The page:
Figure 6 shows a trailing part of a track.
The invention will be described using MPEG-1 layer III as an example. However, the same principles apply to MPEG-2 layer III, where some constants have different values.
Figure 1 shows a prior art MP3 decoding system. The system contains an MP3 source 10 that feeds a stream decoder 16. The MP3 source 10 contains for example a storage medium (not shown) for stored MP3 data and a read-out unit (not shown) for reading that data from the storage unit, in another example, the MP3 source 10 contains an interface to a communication channel (e.g. the Intermit or a radio broadcast) and an output for outputting a received MP3 stream.
The stream decoder 16 contains a buffer memory 160 with an input coupled to the MP3 source 10, a header detector 162 and a frame decoder 164. The header detector has an input coupled to the buffer memory 160. The frame decoder 164 has inputs coupled to the header detector 162 and the buffer memory 160 and an output for decoded audio.
Figure 2 shows an example of a stream of MP3 data. The stream contains a number of headers 20a-f, with back pointers 21a-f that point to the starting points 24a-e of
names. The backpointers 21a-f are illustrated by means of arrows pointing back from the headers associated with the backpointers 21 a-f to the starting points 24a-e to which the backpointers 21 a-f point.
Each header 20a-f corresponds to a frame of compressed audio data. A backpointer 21 a-f following the header 20a-d indicates the starting point 24a-e of data in the frame (headers and side information are not counted in the pointers). The backpointer 21 a-f may be zero, in which case the starting point 24a-e follows directly after the header 20a-f
The format of an MP3 header part preceding the back pointer is described in
The "sync word" is a specific bit pattern that facilitates the identification of headers 20a-d in the stream. The ID, layer, private bit, mode, mode expansion, copyright, original/copy and emphasis fields are specific to MP3 and do not concern the invention. The protection bit signals whether the header is followed by a 16 bit CRC word (Cyclic Redundancy Check; determined using a CRC 16 polynomial). After the optional CRC word follows the backpointer 21a-d (also called "main_data_begin"), which is a nine bit number, which indicates how many (8-bit) bytes the starting byte of the frame 24a-c is back from the
position of the backpointer 21a-d (not counting header bytes, CRC words and side-information).
The bit rate index field of the header contains a pointer to an entry in a tabic of possible bitrates. Available bit rates and corresponding bit rate indices are shown in table la
Table la, bit rate index values and corresponding bit rates
The sampling frequency field indicates the sampling frequency used for the data. Available sampling frequencies are shown in table lb
Table lb Sampling frequency code and corresponding sampling frequencies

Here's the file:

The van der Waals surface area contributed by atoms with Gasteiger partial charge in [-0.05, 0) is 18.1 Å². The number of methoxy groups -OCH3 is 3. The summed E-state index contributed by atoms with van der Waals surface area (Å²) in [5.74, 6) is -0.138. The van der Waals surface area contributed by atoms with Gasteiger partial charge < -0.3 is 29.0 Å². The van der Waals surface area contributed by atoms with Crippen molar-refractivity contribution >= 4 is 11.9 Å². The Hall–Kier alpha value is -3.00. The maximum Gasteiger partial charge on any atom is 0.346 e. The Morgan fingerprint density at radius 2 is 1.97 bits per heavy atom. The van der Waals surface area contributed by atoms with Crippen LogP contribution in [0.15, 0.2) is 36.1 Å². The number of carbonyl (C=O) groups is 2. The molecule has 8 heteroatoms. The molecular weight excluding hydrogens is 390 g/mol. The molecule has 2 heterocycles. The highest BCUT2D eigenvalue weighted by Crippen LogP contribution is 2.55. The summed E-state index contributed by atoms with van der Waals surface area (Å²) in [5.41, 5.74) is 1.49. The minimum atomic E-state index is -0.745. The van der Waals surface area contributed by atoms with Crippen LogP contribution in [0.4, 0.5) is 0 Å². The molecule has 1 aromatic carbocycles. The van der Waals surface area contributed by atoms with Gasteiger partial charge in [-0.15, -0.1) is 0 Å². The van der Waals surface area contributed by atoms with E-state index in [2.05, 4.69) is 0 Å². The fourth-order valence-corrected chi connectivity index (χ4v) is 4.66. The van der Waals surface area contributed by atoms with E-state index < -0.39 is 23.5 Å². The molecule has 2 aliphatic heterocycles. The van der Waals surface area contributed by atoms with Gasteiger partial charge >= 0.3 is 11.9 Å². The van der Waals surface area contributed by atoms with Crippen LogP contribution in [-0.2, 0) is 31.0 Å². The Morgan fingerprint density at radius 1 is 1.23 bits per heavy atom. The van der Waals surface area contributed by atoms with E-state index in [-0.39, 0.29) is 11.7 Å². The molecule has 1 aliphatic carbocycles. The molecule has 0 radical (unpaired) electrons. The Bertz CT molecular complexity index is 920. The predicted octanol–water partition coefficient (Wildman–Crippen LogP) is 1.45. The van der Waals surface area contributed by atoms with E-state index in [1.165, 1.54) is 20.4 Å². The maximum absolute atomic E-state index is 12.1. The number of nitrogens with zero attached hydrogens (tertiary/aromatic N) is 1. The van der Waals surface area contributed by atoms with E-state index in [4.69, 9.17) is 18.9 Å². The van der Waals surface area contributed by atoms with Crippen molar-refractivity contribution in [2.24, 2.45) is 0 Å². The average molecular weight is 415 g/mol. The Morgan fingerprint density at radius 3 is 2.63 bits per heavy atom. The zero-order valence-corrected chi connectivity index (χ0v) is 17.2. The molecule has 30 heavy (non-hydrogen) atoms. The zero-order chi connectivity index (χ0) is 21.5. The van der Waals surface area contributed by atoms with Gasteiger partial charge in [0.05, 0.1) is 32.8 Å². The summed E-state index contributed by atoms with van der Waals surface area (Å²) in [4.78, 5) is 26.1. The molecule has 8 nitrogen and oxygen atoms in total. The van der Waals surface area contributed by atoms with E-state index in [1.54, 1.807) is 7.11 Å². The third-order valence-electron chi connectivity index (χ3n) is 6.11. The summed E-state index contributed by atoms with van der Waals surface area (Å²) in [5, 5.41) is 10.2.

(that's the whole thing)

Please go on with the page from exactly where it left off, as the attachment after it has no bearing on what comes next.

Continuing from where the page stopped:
Together the bit rate and the sampling frequency determine the distance from the start of the header to the start of a subsequent header. The distance in bytes (units of 8 bits) is determined from the value of R, where
R = 144 * bit rate / sampling frequency.
(the number 144 is specific for MPEG layer III).
In operation, MP3 source 10 produces an MP3 stream as illustrated in figure 2. Information from this stream is stored in buffer memory 160 of stream decoder 16. Header detector 162 initially locates a header at the start of the stream by detecting the syncword of a header. Subsequently, header detector 162 uses information contained in the current header to compute the distance to a subsequent header in the stream from the bitrate index field, the sampling frequency field of the header and the padding bit. From this distance header detector 162 computes the address of the location in buffer memory 160 where the next header is stored and reads the next header and so on. The header detector 162 checks whether the correct syncword is stored at the computed location. If not, an error has occurred and the header detector has to process an error condition and has to locate the next valid header before decoding can proceed.
Header detector 162 sends the address of the location where the header is stored to frame decoder 164. Frame decoder 164 uses this address to determine the address where the backpointer associated with the header is stored, retrieves the backpointer and uses the backpointer to compute the address where the starting point of the frame associated with the header is stored. Frame decoder 164 uses this address to retrieve data from the frame, from which it decodes the audio signal.
Figure 3 shows an editing system. The editing system comprises a first medium 30, an editing apparatus 32 and a second medium 38. The editing apparatus 32
comprises a control unit 34 and a stream processor 36. The stream processor 36 is coupled between the first medium 30 and the second medium 38. The control unit 34 has a control input 33 and is coupled to the stream processor 36 and the first medium 30.
In operation the editing system creates newly structured data streams (tracks) in the second medium 38. The newly structured data streams (tracks) are constructed so that they are decodable by MP3 decoders with a minimum effort to construct the new stream. In general, the system (under control of control unit 32) will create a file structure on second medium 38 (for example a File Access Table (FAT)) that provides access to individual tracks on the second medium, for example by means of a table of pointers that point to the starting positions of tracks in the second medium 38.
The editing system reads a data stream from the first medium 30 (which may be an (magneto-)optical storage disk, a magnetic tape, an Internet outlet etc.). The editing system extracts a portion of the data stream and writes it as a newly defined track to second medium 38. The newly create track is constructed so that it is decodable with a conventional MP3 decoder. Second medium 38 may be one and the same as the first medium, or a separate medium of any type. The data in the newly defined track is extracted from a larger stream in first medium 30 where it is not the entire content of an individual track.